Council tax benefit changes are set to come in next year which will see rises for thousands of households. JOE NIMMO reports.
THOUSANDS of the poorest people across the area will be forced to pay more towards their council tax as local authorities struggle with cuts from central government.
In Portsmouth, the city council is planning a scheme where no working people would be able to completely avoid paying the levy, as it seeks to plug a £1.86m funding gap.
But it will also charge owners of empty properties more, in the hope of reducing the burden placed on those at the bottom of the salary scale.
The same tough decisions are being taken by councils across the country, as they wrestle with having to take over how financial support is given to poor households.
Council Tax Benefit, which lifts some people out of paying the homes levy altogether, has already been officially abolished and from April next year local authorities will have to start using their own replacement schemes.
These will differ from council to council – reflecting differences in local populations and council balance sheets – but all of them will receive at least 10 per cent less funding from central government.
In Portsmouth that leaves the city council with a huge shortfall and so their new benefit system will no longer provide a 100 per cent exemption for those who earn the least.
This means, with the exception of pensioners and the disabled, everyone will have to pay something.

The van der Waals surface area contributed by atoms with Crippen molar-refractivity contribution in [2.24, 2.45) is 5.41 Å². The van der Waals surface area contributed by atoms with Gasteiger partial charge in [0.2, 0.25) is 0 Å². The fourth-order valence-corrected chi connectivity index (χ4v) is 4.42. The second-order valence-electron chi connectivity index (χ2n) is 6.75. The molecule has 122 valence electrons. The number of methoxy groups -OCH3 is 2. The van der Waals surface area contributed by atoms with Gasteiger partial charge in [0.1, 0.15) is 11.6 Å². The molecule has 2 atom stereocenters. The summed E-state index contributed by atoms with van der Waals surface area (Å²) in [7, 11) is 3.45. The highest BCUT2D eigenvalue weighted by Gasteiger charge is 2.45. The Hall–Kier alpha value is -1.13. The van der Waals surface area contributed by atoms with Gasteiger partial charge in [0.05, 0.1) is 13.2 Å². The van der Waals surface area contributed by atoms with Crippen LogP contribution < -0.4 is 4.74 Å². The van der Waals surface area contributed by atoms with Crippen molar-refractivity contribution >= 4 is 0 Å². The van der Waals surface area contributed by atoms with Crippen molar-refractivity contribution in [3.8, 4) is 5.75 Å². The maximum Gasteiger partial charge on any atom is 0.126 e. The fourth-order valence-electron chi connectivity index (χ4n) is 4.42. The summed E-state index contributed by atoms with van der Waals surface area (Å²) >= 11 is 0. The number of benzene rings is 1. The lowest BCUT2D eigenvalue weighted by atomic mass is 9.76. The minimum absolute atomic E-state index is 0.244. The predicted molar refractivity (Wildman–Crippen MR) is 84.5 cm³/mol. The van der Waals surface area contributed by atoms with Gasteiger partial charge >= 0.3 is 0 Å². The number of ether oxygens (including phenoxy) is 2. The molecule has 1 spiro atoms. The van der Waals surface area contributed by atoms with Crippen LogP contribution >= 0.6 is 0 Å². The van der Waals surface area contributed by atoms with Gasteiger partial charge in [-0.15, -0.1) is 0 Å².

From April the maximum amount of council tax that will be paid by the council, regardless of a person’s income, will be capped at 80 per cent.
This has led the council’s Tory and Labour opposition parties to brand the proposals unfair, but the Lib Dem administration insists it has no other choice.
Finance cabinet member Hugh Mason said the council had to strike a difficult balance between those who currently do and don’t pay the levy.
He said: ‘We could have put it onto other people’s council tax, but it would have been unfair to make those who don’t receive the benefit entirely pay for it.
‘But at the same time many of the beneficiaries are very poor, out of work, or have families, and it would have been unfair to put it all on them.’
To help plug the funding gap, the council will reduce the current discounts received by owners of empty properties down to 40 per cent of their council tax.
There will also be some measures introduced to increase the amount people can earn before the tax kicks in, as well as the rate it drops away for low earners.
Of the 20,000 council tax payers in Portsmouth who currently receive the benefit, around half are pensioners who do not have to pay, which leaves roughly 11,000 people who will be charged between £2.50 and £5 more per week.
This would mean for a Band A property a single person would pay a minimum of £135.68 more every year and a couple would pay an extra £180.90.
But both other parties in Portsmouth have said it is difficult to justify increasing taxes for people on low incomes at such a difficult time for the economy.
Labour leader Jim Patey said: ‘Anything which is taking money from people who don’t have money they can afford to lose is not fair.
‘Taking from the people on the lowest incomes is very difficult at the present time, because they need every penny they’ve got coming in.